Starr, Sonja and Lea Brilmayer. (2003). Family Separation as a Violation of International Law. Berkeley Journal of International Law 21(2): 213-287. 

Devastating to the individuals involved and frequently destructive in its long-term impact on cultural groups and entire societies, the involuntary separation of families is a widespread problem that deserves increased attention as an issue of international human rights. Today, the international legal system is beginning to address the concerns of the family and the need for justice within the family, and to develop norms that in many circumstances treat involuntary family separation as a violation of international law. Its approach, however, has been fragmentary and inconsistent, viewing family separation through particular lenses, such as children's rights or privacy, without establishing a coherent framework that brings these various perspectives together. In this article, we identify and compare the emerging principles of international law that relate to the issue of family separation and elaborate on them in a way that, we hope, will help to build such a framework.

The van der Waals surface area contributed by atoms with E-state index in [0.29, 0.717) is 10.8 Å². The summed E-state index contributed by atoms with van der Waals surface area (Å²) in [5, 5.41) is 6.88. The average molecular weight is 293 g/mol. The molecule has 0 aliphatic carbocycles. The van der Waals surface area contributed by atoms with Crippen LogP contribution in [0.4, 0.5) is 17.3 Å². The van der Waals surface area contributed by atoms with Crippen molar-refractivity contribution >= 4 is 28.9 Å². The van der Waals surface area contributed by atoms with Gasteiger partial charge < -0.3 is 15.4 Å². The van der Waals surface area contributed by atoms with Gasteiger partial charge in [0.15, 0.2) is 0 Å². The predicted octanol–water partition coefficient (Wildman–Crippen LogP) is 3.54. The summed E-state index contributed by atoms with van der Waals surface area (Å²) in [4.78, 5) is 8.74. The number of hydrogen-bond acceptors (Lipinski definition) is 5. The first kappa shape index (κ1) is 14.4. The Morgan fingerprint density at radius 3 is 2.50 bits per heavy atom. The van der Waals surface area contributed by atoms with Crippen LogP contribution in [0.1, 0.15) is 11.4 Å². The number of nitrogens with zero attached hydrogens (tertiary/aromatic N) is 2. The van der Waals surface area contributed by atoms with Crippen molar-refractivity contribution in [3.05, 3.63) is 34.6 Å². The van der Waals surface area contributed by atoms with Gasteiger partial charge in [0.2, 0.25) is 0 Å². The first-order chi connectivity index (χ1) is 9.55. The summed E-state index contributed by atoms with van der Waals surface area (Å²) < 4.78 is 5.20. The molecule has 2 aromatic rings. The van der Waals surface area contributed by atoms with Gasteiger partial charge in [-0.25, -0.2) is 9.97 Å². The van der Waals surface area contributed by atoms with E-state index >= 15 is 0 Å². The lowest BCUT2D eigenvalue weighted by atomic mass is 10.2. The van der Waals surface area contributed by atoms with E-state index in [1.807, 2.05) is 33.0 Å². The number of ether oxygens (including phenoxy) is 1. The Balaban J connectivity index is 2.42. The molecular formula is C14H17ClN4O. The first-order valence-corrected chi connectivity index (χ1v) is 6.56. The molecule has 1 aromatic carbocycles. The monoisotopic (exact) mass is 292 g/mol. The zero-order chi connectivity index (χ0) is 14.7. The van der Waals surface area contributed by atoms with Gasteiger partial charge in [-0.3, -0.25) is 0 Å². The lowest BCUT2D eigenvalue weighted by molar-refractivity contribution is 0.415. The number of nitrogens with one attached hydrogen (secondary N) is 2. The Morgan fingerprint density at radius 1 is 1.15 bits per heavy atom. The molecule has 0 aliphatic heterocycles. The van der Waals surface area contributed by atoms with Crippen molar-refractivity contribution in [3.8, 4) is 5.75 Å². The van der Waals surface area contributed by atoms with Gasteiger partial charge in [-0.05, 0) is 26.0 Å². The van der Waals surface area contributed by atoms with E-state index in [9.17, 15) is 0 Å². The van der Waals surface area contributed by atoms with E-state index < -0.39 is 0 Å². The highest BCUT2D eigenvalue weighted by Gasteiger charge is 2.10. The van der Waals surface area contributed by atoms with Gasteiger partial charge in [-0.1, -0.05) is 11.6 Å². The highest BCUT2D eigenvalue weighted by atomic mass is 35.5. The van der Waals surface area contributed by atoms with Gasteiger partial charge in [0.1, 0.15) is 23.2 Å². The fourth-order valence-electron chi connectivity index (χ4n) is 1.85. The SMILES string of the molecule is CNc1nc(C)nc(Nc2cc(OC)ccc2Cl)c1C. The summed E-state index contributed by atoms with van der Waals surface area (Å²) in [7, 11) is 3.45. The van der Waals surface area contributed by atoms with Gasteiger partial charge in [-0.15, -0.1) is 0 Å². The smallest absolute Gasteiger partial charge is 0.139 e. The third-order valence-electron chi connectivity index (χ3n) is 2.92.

Zentgraf, Kristine M. (2012). Transnational family separation: A framework for analysisJournal of Ethnic and Migration Studies 38(2), 345-366.